Usually the process takes about 25 years for an amateur body builder to become a professional.
For Anthony LaVigne, a sophomore at Rowan University, that number doesn’t matter.
That’s because LaVigne, 19, has already become a professional bodybuilder.
The South Amboy, New Jersey, native turned pro with The World National Bodybuilding Federation, a clean organization. That means no steroids or human growth hormones.
“It feels good to be part of the WNBF, which is a good drug-tested organization,” LaVigne said. “It feels outstanding.”
LaVigne had been preparing 14 weeks for the competition that would allow him to go pro. However, that prep pales in comparison to the six years that he had been in the gym doing intense workouts, work that would get himself into the right condition to being able to compete with people that are 30 to 40 years old.
“Not once did I feel like giving up,” LaVigne said.
LaVigne’s always admired a well-built human being. Cartoons like Popeye and Superman influenced him to start weight lifting when he was 13 years old. Having a few relatives that were already in the body building circuit also made him want to get in the gym and become a star.
“There were times where things got challenging and those were times I felt I was being tested,” LaVigne said. “That didn’t mean I should give up. The harder you work for something the more likely the reward is going to be great.”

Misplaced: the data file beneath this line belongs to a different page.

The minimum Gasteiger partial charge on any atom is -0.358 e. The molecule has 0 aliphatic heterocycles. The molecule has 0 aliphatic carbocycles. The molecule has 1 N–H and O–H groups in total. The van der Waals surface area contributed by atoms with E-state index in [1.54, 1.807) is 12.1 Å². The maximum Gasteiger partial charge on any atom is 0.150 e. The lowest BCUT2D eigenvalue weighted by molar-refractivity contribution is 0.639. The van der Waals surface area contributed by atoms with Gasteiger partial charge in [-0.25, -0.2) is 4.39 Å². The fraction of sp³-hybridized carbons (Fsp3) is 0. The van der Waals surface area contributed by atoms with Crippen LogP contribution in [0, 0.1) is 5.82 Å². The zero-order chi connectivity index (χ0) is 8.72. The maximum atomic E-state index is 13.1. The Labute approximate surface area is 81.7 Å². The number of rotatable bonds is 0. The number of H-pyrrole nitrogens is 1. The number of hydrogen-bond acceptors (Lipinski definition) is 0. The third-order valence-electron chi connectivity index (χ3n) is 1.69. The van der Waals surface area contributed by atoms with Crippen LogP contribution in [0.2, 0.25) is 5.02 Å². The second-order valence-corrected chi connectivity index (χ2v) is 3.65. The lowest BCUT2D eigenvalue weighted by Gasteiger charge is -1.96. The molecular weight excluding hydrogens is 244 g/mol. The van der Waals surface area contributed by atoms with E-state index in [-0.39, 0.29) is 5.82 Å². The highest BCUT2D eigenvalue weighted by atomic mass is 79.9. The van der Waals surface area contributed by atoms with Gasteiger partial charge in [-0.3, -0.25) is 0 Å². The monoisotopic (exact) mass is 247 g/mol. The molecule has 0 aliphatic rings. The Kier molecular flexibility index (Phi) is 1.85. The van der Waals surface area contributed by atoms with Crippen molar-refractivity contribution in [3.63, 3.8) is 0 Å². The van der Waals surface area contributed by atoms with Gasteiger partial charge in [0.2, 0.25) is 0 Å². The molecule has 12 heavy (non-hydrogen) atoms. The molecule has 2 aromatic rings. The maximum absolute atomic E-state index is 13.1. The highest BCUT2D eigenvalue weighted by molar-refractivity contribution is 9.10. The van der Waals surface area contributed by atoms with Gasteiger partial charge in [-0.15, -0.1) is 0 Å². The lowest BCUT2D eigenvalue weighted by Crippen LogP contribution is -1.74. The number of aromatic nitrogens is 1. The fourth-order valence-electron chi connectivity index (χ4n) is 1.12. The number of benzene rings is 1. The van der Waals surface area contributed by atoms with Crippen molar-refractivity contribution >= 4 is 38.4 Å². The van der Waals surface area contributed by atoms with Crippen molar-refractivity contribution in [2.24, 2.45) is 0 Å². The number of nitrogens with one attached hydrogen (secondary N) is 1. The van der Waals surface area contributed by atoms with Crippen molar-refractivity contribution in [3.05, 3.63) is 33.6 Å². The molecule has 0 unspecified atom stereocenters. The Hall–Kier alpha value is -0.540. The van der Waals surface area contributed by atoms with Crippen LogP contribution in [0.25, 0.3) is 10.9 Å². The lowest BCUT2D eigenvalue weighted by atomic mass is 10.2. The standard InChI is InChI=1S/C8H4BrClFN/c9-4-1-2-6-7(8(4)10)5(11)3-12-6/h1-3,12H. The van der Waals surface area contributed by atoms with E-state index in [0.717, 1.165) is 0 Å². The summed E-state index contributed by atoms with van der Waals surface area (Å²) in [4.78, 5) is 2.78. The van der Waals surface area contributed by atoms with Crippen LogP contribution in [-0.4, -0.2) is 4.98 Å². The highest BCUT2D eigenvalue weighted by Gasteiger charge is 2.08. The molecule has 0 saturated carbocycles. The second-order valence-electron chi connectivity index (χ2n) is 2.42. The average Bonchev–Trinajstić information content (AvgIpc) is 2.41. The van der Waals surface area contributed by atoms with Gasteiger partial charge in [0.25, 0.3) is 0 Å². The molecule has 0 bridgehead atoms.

He said that he fell in love with the pump that the workouts gave him and how they made him feel like he was progressing every day.
“I got addicted to the lifestyle and I kept taking it to the next level,” LaVigne said. “I just constantly progressed from high school to now and that’s how I got here.”
The sophomore had some support along the way.
Briana Hayden — a friend of LaVigne’s — knew that he wasn’t going to be able to walk on stage and just compete, so she was there with him through the whole process, picking up food he needed or finding places that he could go tanning.
Growing up faster than a normal 19-year-old teenager was also necessary. He had to hold himself to a higher standard than a normal teenager would.
“Even though I had to mature fast, I definitely still try to live in the moment and live in my youth as well,” LaVigne said. “It’s like working a full time job when you’re in a body building competition.”
“When you have a passion for something it makes it a little bit easier to succeed in it,” said Hayden. “He has a very strong passion for it. He has a very intense personality so that makes him even stronger. His parents are very supportive and that always helps. His support system is very good all-around and I think that’s the way he’s been succeeding.”
Those around LaVigne think that he has just hit the tip of the iceberg when it comes to turning pro. They feel he has even better things ahead of him, and could follow in the path of Kai Greene, the No. 2 ranked bodybuilder in the world. Greene also went pro at 19.
“He’s very motivated. I can see him on stage at the Olympias,” said Hayden. “When you’re Mr. Olympia you’re it, so that’s where I can see him being in the future.”
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